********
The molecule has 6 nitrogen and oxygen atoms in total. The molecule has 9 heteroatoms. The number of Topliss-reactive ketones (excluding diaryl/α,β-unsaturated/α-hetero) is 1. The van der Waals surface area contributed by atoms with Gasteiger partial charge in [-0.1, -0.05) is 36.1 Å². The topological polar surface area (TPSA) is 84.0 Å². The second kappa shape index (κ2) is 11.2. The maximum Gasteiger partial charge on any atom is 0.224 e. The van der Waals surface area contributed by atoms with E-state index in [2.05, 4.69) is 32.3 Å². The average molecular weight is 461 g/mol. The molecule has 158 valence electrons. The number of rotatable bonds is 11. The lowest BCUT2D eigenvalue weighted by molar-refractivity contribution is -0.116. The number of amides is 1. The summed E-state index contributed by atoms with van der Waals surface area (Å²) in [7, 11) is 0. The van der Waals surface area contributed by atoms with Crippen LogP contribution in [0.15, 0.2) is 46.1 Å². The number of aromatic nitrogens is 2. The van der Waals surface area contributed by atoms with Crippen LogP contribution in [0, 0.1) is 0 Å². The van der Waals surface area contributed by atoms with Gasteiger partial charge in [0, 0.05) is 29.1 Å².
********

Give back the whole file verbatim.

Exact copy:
The molecule has 6 nitrogen and oxygen atoms in total. The molecule has 9 heteroatoms. The number of Topliss-reactive ketones (excluding diaryl/α,β-unsaturated/α-hetero) is 1. The van der Waals surface area contributed by atoms with Gasteiger partial charge in [-0.1, -0.05) is 36.1 Å². The topological polar surface area (TPSA) is 84.0 Å². The second kappa shape index (κ2) is 11.2. The maximum Gasteiger partial charge on any atom is 0.224 e. The van der Waals surface area contributed by atoms with E-state index in [2.05, 4.69) is 32.3 Å². The average molecular weight is 461 g/mol. The molecule has 158 valence electrons. The number of rotatable bonds is 11. The lowest BCUT2D eigenvalue weighted by molar-refractivity contribution is -0.116. The number of amides is 1. The summed E-state index contributed by atoms with van der Waals surface area (Å²) in [7, 11) is 0. The van der Waals surface area contributed by atoms with Crippen LogP contribution in [0.15, 0.2) is 46.1 Å². The number of aromatic nitrogens is 2. The van der Waals surface area contributed by atoms with Crippen LogP contribution in [0, 0.1) is 0 Å². The van der Waals surface area contributed by atoms with Gasteiger partial charge in [0, 0.05) is 29.1 Å².